Detta är en artikel från Michael Stoke, för att det ska bli så autentiskt som möjligt har vi på QX valt att inte översätta artikeln
Part of my morning routine is to wake up the computer, have coffee, and see if Instagram or Facebook have removed any of my photos or, worse yet, deleted my account. Social media sites are important because not only are they my main source of exposure to income, they are my calling card for the models who pose for me.
As a photographer who specializes in the male form, I shoot still images of men in various state of undress, everything from shirtless to full frontal nudity. I’m also known for photographing wounded, amputee veterans in the nude, work that has been the subject of about a dozen doctoral theses and published in various academic journals, with themes from changing perceptions of the handicapped to an analysis of masculinity in America as it relates to war.
Facebook deleted it and suspended my account for six months. It was only after a huge public outcry and media inquiry did Facebook reinstate the photo, but shortly after reinstating it, they once again removed it, and my account was again banned.
Technically she was clothed because of a tiny string that disappeared in her ass, suggesting she was wearing a g-string. So, why was my image pulled? Because he was an amputee? Because he was a man posing in the nude?
Nude subjects have traditionally been reserved exclusively for the male gaze, so when a man poses nude, to some this implies that the image is homoerotic. For its 2014 Body Issues, ESPNposted a nude Venus Williams on its Facebook page and to this day, famous photographer Helmut Newton’s Facebook page displays female nudes, vaginas, breasts, and nipples all exposed. So besides corporations getting a pass, it seems like the famous also get a pass.
Facebook’s “community standards” seem opposed to male nudity while welcoming some forms of female nudity. In 2015 not only was I subject to multiple bans and dozens of warnings from Facebook, but also hate messages and threats from other Facebook users. Via Facebook I received hostile messages, everything from one-word insults like “faggot” to threats involving physical harm. Using Facebook tools, I reported these threats, but the platform did not act on any of my reports. Instead Facebook diligently continued to remove my photos and ban me from posting.
The homophobic atmosphere that thrived under Facebook’s watch became even more evident when they banned a photo I posted of two fully clothed policemen about to kiss. Ironically I posted the photo with editorial about censorship, and to this day I don’t know if it was removed because of the photo or because I was talking about Facebook censorship.
Facebook censorship became worse, and while claiming to be a neutral platform, Facebook then started removing my photos of men simply because they were shirtless. In 2014, when Kim Kardashian set out to “break the internet,” with her exposed buttocks photo, it was a slap in the face to all artists who had semi-nude images removed and suffered bans from Facebook.
The company blatantly disregarded their own rules to make an exception for a female celebrity. I was so pissed that shortly after her posting, I uploaded a photo of one of my wounded vets, a double amputee who lost both his legs in an IED attack. My veteran model was showing much less than what Kardashian had exposed.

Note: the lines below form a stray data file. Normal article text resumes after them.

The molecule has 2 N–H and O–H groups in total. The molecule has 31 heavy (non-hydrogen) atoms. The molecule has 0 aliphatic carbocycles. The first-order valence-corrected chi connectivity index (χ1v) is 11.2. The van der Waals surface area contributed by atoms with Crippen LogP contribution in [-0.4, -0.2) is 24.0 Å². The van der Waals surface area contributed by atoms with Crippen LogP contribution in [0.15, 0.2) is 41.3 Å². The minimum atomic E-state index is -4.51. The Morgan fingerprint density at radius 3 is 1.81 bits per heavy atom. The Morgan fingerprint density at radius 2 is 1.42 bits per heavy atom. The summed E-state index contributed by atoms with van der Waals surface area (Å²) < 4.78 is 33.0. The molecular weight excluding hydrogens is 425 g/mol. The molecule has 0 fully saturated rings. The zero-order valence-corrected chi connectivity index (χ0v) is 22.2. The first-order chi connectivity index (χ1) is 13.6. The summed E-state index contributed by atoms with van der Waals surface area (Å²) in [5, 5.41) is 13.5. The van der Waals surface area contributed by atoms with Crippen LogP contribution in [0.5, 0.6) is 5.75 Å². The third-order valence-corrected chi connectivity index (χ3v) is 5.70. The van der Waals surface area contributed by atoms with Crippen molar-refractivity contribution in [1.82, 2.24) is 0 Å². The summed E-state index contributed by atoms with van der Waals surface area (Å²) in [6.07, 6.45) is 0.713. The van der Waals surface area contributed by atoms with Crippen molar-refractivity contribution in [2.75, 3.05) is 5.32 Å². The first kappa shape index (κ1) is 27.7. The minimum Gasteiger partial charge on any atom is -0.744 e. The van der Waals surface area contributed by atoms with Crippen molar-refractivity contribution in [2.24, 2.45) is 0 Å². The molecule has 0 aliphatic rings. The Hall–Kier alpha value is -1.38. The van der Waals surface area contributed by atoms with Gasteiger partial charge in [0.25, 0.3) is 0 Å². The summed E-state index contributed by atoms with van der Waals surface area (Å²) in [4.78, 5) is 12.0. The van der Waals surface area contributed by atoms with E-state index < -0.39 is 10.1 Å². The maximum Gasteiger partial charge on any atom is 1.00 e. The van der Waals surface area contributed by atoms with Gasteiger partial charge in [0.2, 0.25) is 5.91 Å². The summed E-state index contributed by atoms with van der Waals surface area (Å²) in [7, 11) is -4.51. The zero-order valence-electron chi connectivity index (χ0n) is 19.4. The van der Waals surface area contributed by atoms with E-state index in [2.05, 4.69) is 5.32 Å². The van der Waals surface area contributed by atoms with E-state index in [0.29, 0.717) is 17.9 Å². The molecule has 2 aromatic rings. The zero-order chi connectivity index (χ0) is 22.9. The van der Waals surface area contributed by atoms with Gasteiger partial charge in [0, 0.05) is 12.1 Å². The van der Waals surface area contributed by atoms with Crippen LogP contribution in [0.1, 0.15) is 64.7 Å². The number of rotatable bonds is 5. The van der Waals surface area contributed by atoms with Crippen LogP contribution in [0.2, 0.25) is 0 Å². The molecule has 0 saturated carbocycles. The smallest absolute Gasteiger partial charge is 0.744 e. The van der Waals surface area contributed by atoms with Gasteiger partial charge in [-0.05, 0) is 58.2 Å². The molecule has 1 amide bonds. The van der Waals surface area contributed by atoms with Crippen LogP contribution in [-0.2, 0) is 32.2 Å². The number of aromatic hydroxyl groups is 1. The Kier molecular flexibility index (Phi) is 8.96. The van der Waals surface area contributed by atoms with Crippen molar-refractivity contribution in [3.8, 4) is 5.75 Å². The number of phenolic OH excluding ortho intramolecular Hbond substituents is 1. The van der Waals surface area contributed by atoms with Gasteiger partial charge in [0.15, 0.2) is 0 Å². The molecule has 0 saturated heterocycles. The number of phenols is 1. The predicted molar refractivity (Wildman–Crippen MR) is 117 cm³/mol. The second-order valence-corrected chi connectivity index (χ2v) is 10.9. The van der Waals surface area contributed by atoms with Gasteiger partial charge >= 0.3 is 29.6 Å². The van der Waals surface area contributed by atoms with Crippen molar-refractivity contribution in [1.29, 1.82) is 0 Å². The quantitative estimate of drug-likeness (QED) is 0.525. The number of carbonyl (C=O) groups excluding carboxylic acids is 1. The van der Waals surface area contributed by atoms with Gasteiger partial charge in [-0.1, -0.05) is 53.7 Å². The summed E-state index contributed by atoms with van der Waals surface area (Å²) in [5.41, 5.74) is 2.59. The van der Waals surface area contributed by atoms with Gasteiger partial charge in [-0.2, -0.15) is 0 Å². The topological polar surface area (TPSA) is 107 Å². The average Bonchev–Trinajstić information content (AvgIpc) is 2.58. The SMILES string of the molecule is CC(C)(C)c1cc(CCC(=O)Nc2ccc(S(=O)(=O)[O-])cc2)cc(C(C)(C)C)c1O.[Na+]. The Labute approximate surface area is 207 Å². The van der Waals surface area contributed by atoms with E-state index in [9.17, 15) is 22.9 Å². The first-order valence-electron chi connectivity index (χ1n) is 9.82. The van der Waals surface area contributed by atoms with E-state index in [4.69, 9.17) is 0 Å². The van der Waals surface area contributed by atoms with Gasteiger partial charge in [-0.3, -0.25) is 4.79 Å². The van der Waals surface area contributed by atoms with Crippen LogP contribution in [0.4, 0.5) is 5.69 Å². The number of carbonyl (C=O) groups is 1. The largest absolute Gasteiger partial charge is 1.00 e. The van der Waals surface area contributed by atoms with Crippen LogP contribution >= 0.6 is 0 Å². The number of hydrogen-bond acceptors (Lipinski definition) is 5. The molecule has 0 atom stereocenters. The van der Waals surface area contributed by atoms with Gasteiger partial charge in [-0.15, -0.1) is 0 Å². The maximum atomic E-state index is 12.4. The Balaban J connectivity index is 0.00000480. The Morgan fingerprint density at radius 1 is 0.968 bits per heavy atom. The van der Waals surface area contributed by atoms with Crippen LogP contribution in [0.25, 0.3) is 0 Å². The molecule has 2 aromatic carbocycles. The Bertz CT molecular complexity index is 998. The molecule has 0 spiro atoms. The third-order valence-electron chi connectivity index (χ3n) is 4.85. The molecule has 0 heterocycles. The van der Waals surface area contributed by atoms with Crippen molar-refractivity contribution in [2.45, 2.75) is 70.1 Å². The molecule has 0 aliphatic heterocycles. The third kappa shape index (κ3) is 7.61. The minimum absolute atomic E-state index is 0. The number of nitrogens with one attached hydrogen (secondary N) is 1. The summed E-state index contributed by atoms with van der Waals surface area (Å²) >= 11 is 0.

I joked in my caption, “Not trying to break the internet – just want to share with you.” The photo went viral, and within 24 hours it had a reach of 12 million people with 457,000 likes. I was delighted and dismayed at the same time, because with this kind of exposure, I knew I was open to troll attacks in huge numbers.
At the time, Facebook had a tool people could use to report photos, which also manifested an automatic message to me requesting that I remove the photo. The requests poured in, so I knew the photo was being reported left and right. In order to preserve my Facebook account, after a few days I deleted the photo when it reached 576,461 likes and 56,631 shares.
Fortunately, I had other social media sites where I could seek refuge — Twitter, Tumblr, and Instagram. But then Facebook bought Instagram, forcing their terms of service on my account there. My Instagram account never had problems or issues until Facebook bought them. Now both Facebook and Instagram remove photos regularly, and this week when Tumblr announced that it was going to ban NSFW photos, I wasn’t particularly alarmed.
However, when I went to my Tumblr account last week, about 70 percent of my 900 photos had been flagged. Most of the flagged images were men, just shirtless, and almost all of my semi-nude amputee war veterans were flagged as well. It prompted me to remove all my photos from the site. Tumblr has never been a big source of revenue, and with my 60,000 followers there, it is not as significant as my one million followers on Facebook.
I’m fortunate in that I can give Tumblr the middle finger, but many others decided to give Facebook the middle finger, closed their accounts and sought shelter at Tumblr, a site that allowed more freedom of expression. I am quite bothered by the creeping trend towards a consolidation of social media platforms prompting censorship that is designed to appeal to the most generic of all crowds.
And when Facebook cites “community standards,” which community are they referring to? Facebook’s rule in paragraph 13, Violence and Graphic Content states, “We allow graphic content (with some limitations) to help people raise awareness about issues,” which in principle seems to conflict with their rule in Paragraph 14 restricting “the display of nudity or sexual activity because some people in our community may be sensitive to this type of content.” What about the people who are sensitive to violence? Are they not a part of the “community?”